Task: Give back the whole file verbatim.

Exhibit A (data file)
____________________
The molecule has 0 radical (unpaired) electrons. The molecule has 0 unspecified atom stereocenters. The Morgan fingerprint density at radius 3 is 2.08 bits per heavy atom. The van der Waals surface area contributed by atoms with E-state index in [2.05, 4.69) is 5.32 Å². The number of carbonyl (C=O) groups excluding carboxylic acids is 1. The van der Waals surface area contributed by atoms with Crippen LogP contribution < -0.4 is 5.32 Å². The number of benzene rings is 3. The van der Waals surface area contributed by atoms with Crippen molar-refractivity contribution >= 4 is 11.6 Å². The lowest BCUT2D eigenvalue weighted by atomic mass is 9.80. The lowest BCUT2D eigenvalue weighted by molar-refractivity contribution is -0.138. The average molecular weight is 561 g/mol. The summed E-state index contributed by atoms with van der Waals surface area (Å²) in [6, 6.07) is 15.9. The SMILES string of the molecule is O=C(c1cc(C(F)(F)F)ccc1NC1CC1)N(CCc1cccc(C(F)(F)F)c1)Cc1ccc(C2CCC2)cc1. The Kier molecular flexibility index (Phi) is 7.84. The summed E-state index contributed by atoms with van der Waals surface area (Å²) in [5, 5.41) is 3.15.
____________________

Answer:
The molecule has 0 radical (unpaired) electrons. The molecule has 0 unspecified atom stereocenters. The Morgan fingerprint density at radius 3 is 2.08 bits per heavy atom. The van der Waals surface area contributed by atoms with E-state index in [2.05, 4.69) is 5.32 Å². The number of carbonyl (C=O) groups excluding carboxylic acids is 1. The van der Waals surface area contributed by atoms with Crippen LogP contribution < -0.4 is 5.32 Å². The number of benzene rings is 3. The van der Waals surface area contributed by atoms with Crippen molar-refractivity contribution >= 4 is 11.6 Å². The lowest BCUT2D eigenvalue weighted by atomic mass is 9.80. The lowest BCUT2D eigenvalue weighted by molar-refractivity contribution is -0.138. The average molecular weight is 561 g/mol. The summed E-state index contributed by atoms with van der Waals surface area (Å²) in [6, 6.07) is 15.9. The SMILES string of the molecule is O=C(c1cc(C(F)(F)F)ccc1NC1CC1)N(CCc1cccc(C(F)(F)F)c1)Cc1ccc(C2CCC2)cc1. The Kier molecular flexibility index (Phi) is 7.84. The summed E-state index contributed by atoms with van der Waals surface area (Å²) in [5, 5.41) is 3.15.